As for the second part of the quote I pulled out, about fluctuating volume, - a large part of accomplishing that relies on your imagination. As you record and work on each instrument's track, if you picture yourself playing that instrument, the violin, the trumpet, whatever it is- you can picture yourself playing that instrument and relying on your musical sense to really perform on that instrument, which is to play the volume along with the notes. You've heard a lot of music in your life - let that be your imagination's guide. And it's always helpful to pull out reference recordings, especially ones that feature solos on the instruments you're working with.--And then of course there's the over-all volume of the whole band/orchestra to work on.

    Dan sketched in so well the elements to making the most natural sounding recordings with GPO, like those heard on the GPO demo page. Playing the parts and not using a click track are key things he pointed out. When you're able to work that way, the results are the most like recordings of live orchestras. Here's some more to think about:

    --The biggest disadvantage of not using a click track is that you have no decipherable measures to work with. You might have a long piece of 10, 15 minutes or more. Working in detail can be hampered by the inability to easily go to various parts of the score. You can insert as many markers in the timeline as you want, and label them --that can help you navigate.

    But there are many people who Do work with a click track, and do that for a number of reasons: The ability to have a MIDI file which can be imported into a notation program, so they have a visual aid in the Staff View that matches the music they're working from - and simply because it makes more sense to them. These people don't quantize, wanting to keep the natural imperfection (within reason) of what they've played, but they Do want measures that make sense.

    That's where the Tempo View comes in. Don't neglect this view in Sonar (and any sequencer program) - With the snap off, you can draw a fluctuating tempo as much as you want. When you want your project to make visual sense, as I've described, you'll find that complex pieces of music need hundreds of tempo changes, both subtle and broad.

    Something else not mentioned on this thread is that one really needs to learn how to use the Piano Roll View in Sonar (or any other DAW software). That is MIDI central in a program. From there you can access all MIDI controllers, and you can make fine adjustments to notes. But usually a musician who hasn't used MIDI before will look at the PRV and not make sense of it. There's a different matrix going on in there as compared to traditional notation. I HAted the PRV when I first started using Cakewalk/Sonar - but then I stuck with it--now it's my primary work space. There's an elegant logic to it--and once you're accustomed to it, you'll love it. You can see your notes in relation to each other, and you can see their lengths - their real lengths, not theoretical lengths like in the Staff View. You can see how hard the notes were played (Velocity)--- Without understanding and using the PRV, the best of MIDI eludes the user.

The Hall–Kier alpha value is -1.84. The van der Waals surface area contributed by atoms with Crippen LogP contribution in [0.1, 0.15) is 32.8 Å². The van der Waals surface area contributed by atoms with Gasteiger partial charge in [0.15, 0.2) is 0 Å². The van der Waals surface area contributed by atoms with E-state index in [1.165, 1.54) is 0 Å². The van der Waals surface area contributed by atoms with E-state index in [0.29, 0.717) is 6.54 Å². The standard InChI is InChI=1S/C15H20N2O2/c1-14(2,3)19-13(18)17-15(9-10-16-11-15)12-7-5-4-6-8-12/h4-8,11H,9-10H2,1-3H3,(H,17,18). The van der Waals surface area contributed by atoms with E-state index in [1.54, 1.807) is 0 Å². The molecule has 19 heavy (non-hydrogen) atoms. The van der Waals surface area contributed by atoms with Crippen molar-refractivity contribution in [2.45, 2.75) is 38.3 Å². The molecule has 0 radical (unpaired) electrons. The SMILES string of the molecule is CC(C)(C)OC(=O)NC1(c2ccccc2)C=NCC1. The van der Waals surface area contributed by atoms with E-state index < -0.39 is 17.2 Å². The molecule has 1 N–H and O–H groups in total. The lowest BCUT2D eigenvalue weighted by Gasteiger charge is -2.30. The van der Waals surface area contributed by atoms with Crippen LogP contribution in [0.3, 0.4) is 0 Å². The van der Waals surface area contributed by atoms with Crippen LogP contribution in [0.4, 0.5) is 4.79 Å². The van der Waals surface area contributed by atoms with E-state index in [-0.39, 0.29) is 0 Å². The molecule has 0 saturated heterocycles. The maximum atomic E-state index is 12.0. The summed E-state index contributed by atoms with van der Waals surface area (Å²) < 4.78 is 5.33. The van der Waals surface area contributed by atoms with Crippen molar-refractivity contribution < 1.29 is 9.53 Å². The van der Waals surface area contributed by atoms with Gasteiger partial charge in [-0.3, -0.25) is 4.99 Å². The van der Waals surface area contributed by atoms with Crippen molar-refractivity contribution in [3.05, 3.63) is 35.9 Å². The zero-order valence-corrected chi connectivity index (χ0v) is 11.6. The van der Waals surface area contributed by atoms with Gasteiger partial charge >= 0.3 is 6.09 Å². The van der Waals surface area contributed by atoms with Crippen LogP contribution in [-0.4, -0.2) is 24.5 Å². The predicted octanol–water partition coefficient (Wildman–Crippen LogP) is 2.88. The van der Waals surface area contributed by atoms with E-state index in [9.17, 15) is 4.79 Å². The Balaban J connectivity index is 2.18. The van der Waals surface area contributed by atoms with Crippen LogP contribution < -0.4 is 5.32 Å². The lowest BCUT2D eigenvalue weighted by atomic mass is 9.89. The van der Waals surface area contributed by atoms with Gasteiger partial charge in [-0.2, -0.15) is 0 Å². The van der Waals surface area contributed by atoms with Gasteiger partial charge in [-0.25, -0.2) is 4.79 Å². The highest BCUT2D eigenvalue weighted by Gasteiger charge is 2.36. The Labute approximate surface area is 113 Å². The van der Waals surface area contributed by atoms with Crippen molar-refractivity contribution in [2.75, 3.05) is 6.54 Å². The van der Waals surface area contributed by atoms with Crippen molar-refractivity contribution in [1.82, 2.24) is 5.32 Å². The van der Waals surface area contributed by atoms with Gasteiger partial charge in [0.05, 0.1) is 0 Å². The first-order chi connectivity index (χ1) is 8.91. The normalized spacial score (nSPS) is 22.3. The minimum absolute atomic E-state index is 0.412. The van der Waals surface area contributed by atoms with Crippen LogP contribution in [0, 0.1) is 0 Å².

If one only uses the Staff View, inserting notes--that is automatic quantization. Start times are perfect, and note lengths are always the same. But over in the PRV, all the data relating to a note can be seen and edited. - Using either view, actually playing the notes, as Dan said, is The Key - AND keep in mind that you don't need to play long sections at a time. You can develop a way of recording just a few measures at a time, and still keep the flow of music natural sounding.

    CHRIS HURN - Need to point something out--You said, "...As a side note, how are you getting on with X1's staff view? I tried the demo and found it to be completely un-usable because nothing snaps correctly and the snap settings for the staff are universal, not done by musical values...Wondering how it works for you, maybe they've released an update since the demo I tried...I decided not to upgrade..."

    I still use the last version of Sonar, 8.5.3 - I own X1 and don't care for it. But these problems you mentioned here with the snap settings being universal were only in the earliest version of X1. That's all been changed with free updates. In fact, there's been a vast improvement since X1 was first released a year ago. I still prefer 8.5, but I wanted to point that your info on X1 is dated.

    And--wow, I've been a typin' fool!--- Thanks for starting this thread, Richard. Now - dig in and have fun testing things out more. Like everyone, you'll develop your own working methods, and they'll not match exactly the various things brought up on this thread. But you'll make informed decisions which will become what works best for You--and of course that's the only important thing.


  8. #8
    Senior Member
    Join Date
    Oct 2003
    NW Illinois

    Re: Beginner Question about entering parts.

    DPDan has given you some great advice. The only item I would disagree with is the click track. You should use the click track. All the click is doing is taking the place of a conductor while you're playing. I worked as a studio musician for 25 years, we always used a click. Even with that click, as long as you're playing in the separate parts yourself, your own performance will never be as perfect as the click. There will always be human imperfections even among great players.

    Have fun.

  9. #9

    Re: Beginner Question about entering parts.

    Dang, this thread keeps getting better and better ...thanks guys!

  10. #10
    Senior Member Tom_Davis's Avatar
    Join Date
    Aug 2005
    Ellendale, ND

    Re: Beginner Question about entering parts.

    Quote Originally Posted by GRB53 View Post
    Dang, this thread keeps getting better and better ...thanks guys!
    Okay - third try to reply:

    Thanks for all the information. I use the samples in Finale and enter all the music by mouse.